Some Tamils in Sri Lanka are trying to get their lives together after decades of discrimination which continues to this day. But in the Diaspora, maintaining pressure on Colombo is essential. Impunity is not the answer:
Another successful nationwide boycott campaign against clothing made in Sri Lanka was conducted Saturday, September 25, 2010 between 10:00 AM to 4:00 PM local time in several US cities and in London, UK. The United States Tamil Political Action Council (USTPAC) has been conducting Sri Lanka Boycott Campaign in 16 major cities across the US, with the aim of informing the consumers how they can make a difference in a far-away country to end oppression of people based on ethnicity and promote equality. ACT NOW, a human rights group based in London held simultaneous protests in front of GAP stores in six locations to high-light continuing oppression of the Tamil people in Sri Lanka.
The Boycott Sri Lanka rally was joined by hundreds of members, activists and supporters in major cities in California, Florida, Ohio, Massachusetts, Michigan, New Jersey, New York, Pennsylvania, Texas, Virginia, and Washington DC. The rally gained significant momentum in California from the students from the Stanford University joining the rally in San Francisco in front of GAP and Victoria’s Secret stores. An activist who joined with the Stanford University students said, “as long as the oppression of the Tamil people and the occupation of their land continue, we will carry on with our anti-apartheid style campaign against the 21st century apartheid regime in Sri Lanka.” He added “We call upon all the US companies that do business in Sri Lanka to pull out, as we see, it is an un-ethical business practice.”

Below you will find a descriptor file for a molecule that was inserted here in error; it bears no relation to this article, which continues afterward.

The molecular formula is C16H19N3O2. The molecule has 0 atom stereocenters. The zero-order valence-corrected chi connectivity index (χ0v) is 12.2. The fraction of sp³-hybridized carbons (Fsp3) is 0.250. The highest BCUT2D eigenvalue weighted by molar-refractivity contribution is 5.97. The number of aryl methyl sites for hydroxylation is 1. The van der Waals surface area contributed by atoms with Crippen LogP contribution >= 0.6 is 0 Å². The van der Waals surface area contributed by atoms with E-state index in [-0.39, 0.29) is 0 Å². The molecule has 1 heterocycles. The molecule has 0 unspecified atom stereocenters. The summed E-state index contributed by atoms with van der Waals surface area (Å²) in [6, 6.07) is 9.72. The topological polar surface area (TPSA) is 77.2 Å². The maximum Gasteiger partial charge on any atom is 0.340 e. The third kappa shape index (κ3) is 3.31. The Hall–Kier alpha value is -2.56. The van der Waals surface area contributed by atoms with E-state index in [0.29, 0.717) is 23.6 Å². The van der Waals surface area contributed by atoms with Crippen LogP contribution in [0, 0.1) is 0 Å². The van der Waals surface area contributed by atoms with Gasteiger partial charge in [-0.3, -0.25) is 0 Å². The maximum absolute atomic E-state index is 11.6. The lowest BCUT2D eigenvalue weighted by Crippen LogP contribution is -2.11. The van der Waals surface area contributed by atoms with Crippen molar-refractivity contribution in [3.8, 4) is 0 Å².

The protesters held signs depicting the genocidal situation in Sri Lanka and calling to check the label and not to buy if it were made in Sri Lanka. The vice-president of USTPAC Dr. Ellyn Shander, leading the protest in New York city stated “It is imperative that consumers all over the world fight genocide and war crimes by boycotting companies doing business in countries with immoral human rights records and blood stained polices of genocide.” The activists passed out hundreds of flyers making the consumers aware of their unintended contribution to an oppressive regime. “We are asking Victoria’s Secret, GAP and other garment companies to get out of Sri Lanka and stop supporting genocide of the Tamil people,” said Dr. Shander, adding “We the consumers can make a difference! We walk in the shoes of those who broke apartheid in South Africa with the boycott of that oppressive government.”